How do you learn math as a person who has no sense of touch and sight? The only sense they can use is hearing, besides smell and taste, which I can't see being applicable in math.

So the question is, how do you learn math as a person whose only sense is auditory? Are there any techniques yet? Are there any barriers to understanding mathematics only through sound?

  • $\begingroup$ To people at what level? $\endgroup$
    – Brian M. Scott
    Aug 31 '16 at 21:01
  • $\begingroup$ @Brian M. Scott That question varies, one could have a loss of both at birth, or lose sense of touch and sight mid life at a certain point in life after already learning some math. My question refers to a loss of both at birth, but I'll take an answer for either $\endgroup$
    – hit
    Aug 31 '16 at 21:04
  • $\begingroup$ It seems to me that at least if they’re lost later, so that there is some foundation on which to build, the problems for the teacher do not differ greatly from the case of someone who has lost only sight. The main difference is that external memory is a bit harder to arrange, but audio recording should still work. I’ve had blind students — very good ones, in fact — who could follow lectures as long as I was careful to describe anything that I drew and to explain any gesturing aimed at the sighted audience. It takes a fair bit of concentration to lecture this way; one on one is easier. $\endgroup$
    – Brian M. Scott
    Aug 31 '16 at 21:10
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    $\begingroup$ If they can understand horizontal vs vertical, and heavier vs lighter, and to the right vs to the left, that's a great start (the formulas can be read to such a person out loud by an assistant): youtube.com/watch?v=yvqkIddRWs0 $\endgroup$
    – avs
    Aug 31 '16 at 21:16
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    $\begingroup$ This is a very hard question. Related (without having any silver-bullet answers): matheducators.stackexchange.com/questions/2623/…, matheducators.stackexchange.com/questions/10716/… $\endgroup$ Sep 1 '16 at 15:13

Not really a question for a math forum and I wonder if it is even possible to completely lose the sense of touch (and I mean COMPLETELY, which would imply that their hearing is impaired too) without being in coma but... It tingles me so...

I'll assume we are talking about actual kids education, that you're curious and that this is not a mental experiment; in which case I'd say that the question is so complex and requires so many theoretical assumptions involving centuries of endless discussions between the greatest minds in history (plus the latest findings in neurophysiology) that it's naive to even ask it in this context.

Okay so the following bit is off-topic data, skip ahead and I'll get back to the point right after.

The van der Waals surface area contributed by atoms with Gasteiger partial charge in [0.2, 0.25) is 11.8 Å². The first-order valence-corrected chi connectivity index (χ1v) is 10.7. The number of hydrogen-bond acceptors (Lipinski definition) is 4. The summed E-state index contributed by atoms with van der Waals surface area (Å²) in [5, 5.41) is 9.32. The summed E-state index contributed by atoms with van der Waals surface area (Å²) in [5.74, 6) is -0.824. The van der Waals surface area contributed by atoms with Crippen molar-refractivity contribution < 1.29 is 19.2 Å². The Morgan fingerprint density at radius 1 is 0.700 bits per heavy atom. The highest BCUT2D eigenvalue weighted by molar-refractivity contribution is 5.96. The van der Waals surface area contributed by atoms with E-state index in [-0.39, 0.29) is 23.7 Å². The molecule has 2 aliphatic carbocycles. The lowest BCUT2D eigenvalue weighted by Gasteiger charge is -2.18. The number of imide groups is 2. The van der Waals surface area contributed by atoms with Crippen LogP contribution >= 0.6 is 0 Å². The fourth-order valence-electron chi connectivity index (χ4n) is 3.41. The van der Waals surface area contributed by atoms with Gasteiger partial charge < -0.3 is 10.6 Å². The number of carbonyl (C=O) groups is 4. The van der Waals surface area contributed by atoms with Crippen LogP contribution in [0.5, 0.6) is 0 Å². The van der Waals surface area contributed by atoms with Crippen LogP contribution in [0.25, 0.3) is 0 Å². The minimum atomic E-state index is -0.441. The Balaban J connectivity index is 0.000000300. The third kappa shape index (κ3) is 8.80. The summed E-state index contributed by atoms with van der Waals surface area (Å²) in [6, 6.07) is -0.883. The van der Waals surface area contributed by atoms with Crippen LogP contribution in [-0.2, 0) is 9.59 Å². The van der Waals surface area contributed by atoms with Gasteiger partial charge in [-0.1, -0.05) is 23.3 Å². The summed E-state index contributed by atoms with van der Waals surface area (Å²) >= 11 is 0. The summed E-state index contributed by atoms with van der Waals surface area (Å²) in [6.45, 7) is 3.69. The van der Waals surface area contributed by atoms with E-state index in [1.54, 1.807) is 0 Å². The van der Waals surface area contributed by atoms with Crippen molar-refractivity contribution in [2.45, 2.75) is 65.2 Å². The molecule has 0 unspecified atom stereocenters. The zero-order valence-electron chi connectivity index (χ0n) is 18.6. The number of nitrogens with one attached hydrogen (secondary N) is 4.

Since the dawn of reason some (Plato i.e.) have thought that the basic concepts of math are so easy to grasp that they must be somewhat innate. True or not, while incredibly different cultures originated from different places on earth, mixed up, ruled, disappeared, etc etc... the same basic mathematical concepts started to get used by each single culture (ofc with different levels of development, sofistication and uses) without a common origin to be found. And still survive.

Some eto/psycho/biologists even claim that animals are capable of different levels of logical-mathematical reasoning.

Some people however - anthropologists and poets especially (sarcasm) - differ. I suggest to ignore them. If innate, genetically predisposed, programmed and destined are all problematic concepts and you don't like them, let's call it X. Given X, every man is capable of exhibiting a contextually logical behaviour.

This said (and so assuming that any man with enough time and motivation is capable of developing from zero all the math ever created (whatever this means)) as long as you have a sufficiently complex shared language available I see no problem.

Just forget about geometry and the supposedly critical pedagogic value it has.

[SIDE NOTE: The lack of immediate geometrical constructions for advanced math topics is what causes difficulties to most people : but is it because the topics are "hard" or because - since people relied on geometrical intuition - they never learnt to do the necessary step towards abstraction?]

Try to link the basic concepts you want them to understand to something relevant for their experience. A song for example (a lot of math was developed under the influence of music theory), or a story, or money. Even try to forget yourself the book, the drawings and your intuition of mathematical concepts. Translate the point into other concepts clear to the kids. Of course it requires a lot patience and commitment and creativity but it is what it is. And if the principal doesn't like what you're doing because you're not sticking to the program... I'm sorry for both you and those kids...


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